On This Day 30-JUL 1945, We Honor a Fallen Hero

Francis Edmund Rose was born on 22-JUN 1919 in St. Charles Missouri.  His father was Frank E. and his mother was Mamie Rose Davey.  His parents lived on North Walton Ave.  Francis had five brothers; Weldon, Thomas, Elton, Raymond and Robert.  He had one sister, Mabel.  

Francis and his wife Norma M. Rose lived at 5585 Easton Ave.  Later, the 1940 census listed a son Kenneth (4 months old) and their address as 3051 Wise in Normandy.  His occupation is listed as a gas station attendant.  Francis registered for the draft on 16-OCT 1940.  He was employed by the Leis Company at 8404 St. Charles Rock Road.  

Francis enlisted in the Marine Corps serving during World War II. He had the rank of Private First Class. Francis Edmund Rose served with the Marine detachment on the USS Indianapolis, a heavy cruiser (CA-35).  

The USS Indianapolis was sunk on 30-JUL 1945.  The sinking was a tragic moment following the completion of a secret mission that directly contributed to the end of World War II.  After a successful high-speed run, with no escort ships for protection to deliver atomic bomb components to Tinian, the decorated Portland-class cruiser continued to Guam.  

Indianapolis was en-route from Guam to Leyte when she was torpedoed and sunk by the Japanese submarine I-58.  At 14 minutes past midnight, on 30-JUL 1945, midway between Guam and Leyte Gulf, she was hit by two torpedoes out of six fired by I-58.  The first blew away the bow, the second struck near midship on the starboard side adjacent to a fuel tank and a powder magazine. The resulting explosion split the ship to the keel, knocking out all electric power. Within minutes she went down rapidly by the bow, rolling to starboard. 

Of the 1,195 onboard, about 900 made it into the water in the twelve minutes before she sank. Few life rafts were released. Most survivors wore the standard kapok life jacket.  Although the Indianapolis had sent several SOS signals before it sank, somehow the messages were not taken seriously by the Navy. Nor was much notice taken when the ship failed to arrive on time.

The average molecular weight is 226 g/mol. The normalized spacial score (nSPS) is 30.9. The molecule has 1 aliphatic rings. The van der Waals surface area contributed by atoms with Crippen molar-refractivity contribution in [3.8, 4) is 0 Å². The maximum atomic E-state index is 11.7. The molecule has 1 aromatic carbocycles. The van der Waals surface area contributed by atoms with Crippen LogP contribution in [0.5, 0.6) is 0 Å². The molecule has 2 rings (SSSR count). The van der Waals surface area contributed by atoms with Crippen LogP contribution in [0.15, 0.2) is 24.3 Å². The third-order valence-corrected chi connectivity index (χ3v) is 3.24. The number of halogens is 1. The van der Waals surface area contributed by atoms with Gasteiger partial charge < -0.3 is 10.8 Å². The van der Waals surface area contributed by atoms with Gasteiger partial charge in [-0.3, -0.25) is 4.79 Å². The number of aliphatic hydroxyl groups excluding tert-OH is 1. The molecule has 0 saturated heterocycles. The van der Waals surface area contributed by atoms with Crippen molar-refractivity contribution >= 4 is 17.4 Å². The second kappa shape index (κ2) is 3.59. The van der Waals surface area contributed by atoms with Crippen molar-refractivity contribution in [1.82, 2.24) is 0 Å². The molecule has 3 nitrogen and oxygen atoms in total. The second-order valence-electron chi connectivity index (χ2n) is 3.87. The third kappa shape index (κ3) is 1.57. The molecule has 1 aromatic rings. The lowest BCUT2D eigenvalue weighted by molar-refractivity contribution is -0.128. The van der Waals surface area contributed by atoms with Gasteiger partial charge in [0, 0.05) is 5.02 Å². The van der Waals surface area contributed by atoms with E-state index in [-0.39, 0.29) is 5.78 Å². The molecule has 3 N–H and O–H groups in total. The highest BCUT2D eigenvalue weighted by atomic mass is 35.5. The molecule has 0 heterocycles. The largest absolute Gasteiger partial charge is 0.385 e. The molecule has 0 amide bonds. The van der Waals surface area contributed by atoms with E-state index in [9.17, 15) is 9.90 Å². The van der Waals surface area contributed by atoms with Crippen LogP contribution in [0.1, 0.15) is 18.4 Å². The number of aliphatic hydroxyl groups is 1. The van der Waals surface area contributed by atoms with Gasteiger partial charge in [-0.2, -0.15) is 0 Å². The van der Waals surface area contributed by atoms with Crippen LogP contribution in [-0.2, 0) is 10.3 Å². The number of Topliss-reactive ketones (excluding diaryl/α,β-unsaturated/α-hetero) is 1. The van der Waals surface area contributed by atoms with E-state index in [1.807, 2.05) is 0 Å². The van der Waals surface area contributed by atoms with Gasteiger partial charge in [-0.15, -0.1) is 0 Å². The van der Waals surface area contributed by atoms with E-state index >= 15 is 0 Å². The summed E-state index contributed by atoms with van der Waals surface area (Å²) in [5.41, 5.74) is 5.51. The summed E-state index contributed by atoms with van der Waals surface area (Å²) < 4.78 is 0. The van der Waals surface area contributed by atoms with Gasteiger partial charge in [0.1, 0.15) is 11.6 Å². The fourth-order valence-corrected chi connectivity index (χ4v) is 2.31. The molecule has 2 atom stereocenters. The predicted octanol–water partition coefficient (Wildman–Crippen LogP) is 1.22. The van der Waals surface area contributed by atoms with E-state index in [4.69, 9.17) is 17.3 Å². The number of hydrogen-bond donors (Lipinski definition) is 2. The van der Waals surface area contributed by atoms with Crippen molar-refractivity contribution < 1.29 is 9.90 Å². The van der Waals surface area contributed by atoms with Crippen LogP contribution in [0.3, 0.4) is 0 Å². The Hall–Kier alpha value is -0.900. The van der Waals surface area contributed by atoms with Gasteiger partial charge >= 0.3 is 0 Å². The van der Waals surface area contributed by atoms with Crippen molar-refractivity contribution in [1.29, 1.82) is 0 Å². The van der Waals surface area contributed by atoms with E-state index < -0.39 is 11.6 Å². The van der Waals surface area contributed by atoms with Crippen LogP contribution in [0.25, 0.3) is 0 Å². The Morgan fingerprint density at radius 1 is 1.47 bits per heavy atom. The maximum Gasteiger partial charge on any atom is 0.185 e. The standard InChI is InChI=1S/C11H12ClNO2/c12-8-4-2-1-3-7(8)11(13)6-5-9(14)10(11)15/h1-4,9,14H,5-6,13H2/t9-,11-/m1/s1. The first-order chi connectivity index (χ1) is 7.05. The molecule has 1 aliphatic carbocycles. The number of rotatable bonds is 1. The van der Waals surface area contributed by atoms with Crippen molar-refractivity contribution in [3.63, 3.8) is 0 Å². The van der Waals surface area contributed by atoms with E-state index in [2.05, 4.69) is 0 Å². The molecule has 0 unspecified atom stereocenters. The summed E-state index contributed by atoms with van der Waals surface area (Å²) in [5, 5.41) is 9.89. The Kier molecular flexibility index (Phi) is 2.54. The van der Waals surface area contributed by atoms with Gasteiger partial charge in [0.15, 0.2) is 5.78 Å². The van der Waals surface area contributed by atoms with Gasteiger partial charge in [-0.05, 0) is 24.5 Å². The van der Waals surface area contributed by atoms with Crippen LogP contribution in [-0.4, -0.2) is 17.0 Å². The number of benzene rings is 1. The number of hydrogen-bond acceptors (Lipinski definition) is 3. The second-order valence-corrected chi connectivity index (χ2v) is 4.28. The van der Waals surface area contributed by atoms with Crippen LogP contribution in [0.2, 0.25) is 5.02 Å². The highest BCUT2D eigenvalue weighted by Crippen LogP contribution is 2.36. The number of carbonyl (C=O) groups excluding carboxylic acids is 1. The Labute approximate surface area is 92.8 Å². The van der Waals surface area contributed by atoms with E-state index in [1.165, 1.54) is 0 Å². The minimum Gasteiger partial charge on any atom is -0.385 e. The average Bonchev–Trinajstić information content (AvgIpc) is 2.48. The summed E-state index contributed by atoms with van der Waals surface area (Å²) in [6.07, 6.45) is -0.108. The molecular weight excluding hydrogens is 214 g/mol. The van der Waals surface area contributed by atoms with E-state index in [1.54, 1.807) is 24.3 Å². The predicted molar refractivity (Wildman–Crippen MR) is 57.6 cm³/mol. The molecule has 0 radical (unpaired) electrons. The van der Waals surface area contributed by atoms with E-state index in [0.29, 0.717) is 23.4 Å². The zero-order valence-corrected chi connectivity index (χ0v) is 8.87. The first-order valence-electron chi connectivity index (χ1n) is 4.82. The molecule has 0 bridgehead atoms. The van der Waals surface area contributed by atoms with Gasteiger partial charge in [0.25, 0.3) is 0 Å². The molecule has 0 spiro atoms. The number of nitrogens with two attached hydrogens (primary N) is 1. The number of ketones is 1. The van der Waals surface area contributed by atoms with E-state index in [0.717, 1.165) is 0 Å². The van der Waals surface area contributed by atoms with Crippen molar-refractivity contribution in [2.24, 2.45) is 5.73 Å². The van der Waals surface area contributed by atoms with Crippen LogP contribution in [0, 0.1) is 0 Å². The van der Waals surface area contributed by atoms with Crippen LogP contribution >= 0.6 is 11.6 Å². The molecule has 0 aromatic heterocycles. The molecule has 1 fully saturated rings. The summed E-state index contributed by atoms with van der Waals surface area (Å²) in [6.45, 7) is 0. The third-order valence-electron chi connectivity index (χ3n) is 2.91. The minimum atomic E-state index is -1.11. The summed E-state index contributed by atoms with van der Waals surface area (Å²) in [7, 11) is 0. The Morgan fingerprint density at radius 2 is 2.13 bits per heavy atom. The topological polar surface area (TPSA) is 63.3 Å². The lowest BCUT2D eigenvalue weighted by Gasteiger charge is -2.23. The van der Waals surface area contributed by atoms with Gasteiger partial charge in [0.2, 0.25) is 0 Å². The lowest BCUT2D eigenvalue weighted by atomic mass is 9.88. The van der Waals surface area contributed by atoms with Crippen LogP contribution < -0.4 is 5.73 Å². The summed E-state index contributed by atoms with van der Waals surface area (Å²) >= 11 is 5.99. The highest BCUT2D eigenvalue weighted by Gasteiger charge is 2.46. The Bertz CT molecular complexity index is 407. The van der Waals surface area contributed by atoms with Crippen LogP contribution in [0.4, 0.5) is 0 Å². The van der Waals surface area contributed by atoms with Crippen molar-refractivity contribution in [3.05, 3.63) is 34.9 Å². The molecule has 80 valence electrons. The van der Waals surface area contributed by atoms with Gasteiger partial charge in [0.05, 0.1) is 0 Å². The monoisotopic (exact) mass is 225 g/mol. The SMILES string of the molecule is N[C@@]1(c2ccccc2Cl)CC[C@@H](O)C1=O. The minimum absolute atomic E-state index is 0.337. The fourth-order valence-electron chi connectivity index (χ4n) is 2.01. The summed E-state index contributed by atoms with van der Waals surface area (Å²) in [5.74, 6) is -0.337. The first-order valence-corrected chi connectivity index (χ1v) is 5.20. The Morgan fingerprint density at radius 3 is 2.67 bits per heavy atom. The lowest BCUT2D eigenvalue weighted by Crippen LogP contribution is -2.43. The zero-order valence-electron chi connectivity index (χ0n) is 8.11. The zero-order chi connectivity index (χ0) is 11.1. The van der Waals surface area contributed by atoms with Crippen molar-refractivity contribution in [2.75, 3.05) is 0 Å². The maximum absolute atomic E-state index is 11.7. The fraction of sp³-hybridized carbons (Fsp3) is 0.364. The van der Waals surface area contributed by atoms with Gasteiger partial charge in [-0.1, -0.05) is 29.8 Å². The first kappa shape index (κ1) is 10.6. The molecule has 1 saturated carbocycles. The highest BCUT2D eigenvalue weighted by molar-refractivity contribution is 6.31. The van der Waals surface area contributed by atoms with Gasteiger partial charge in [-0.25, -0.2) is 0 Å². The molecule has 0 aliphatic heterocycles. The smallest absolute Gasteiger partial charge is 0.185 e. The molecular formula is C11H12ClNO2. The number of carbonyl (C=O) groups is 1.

No one was coming to the rescue. 

When the survivors made it into the water, they discovered another underwater predator.  Drawn by the carnage of the sinking, hundreds of sharks from miles around headed towards the survivors.  Shark attacks began with sunrise of the first day and continued until the men were physically removed from the water, almost five days later.

A survivor, Lowell Dean Cox recalled his story.  

“The first sharks were spotted the morning after daylight.  They were big and they were continually there mostly feeding off the dead bodies. But soon they came for the living, too.  We were losing three or four guys each night and day;  You were constantly in fear because you’d see ’em all the time.  Every few minutes you’d see their fins – a dozen to two dozen fins in the water.

They would come up and bump you. I was bumped a few times – you never know when they are going to attack you.

Some of the men would pound the water, kick and yell when the sharks attacked. Most decided that sticking together in a group was their best defense. But with each attack, the clouds of blood in the water, the screaming, the splashing, more sharks would come.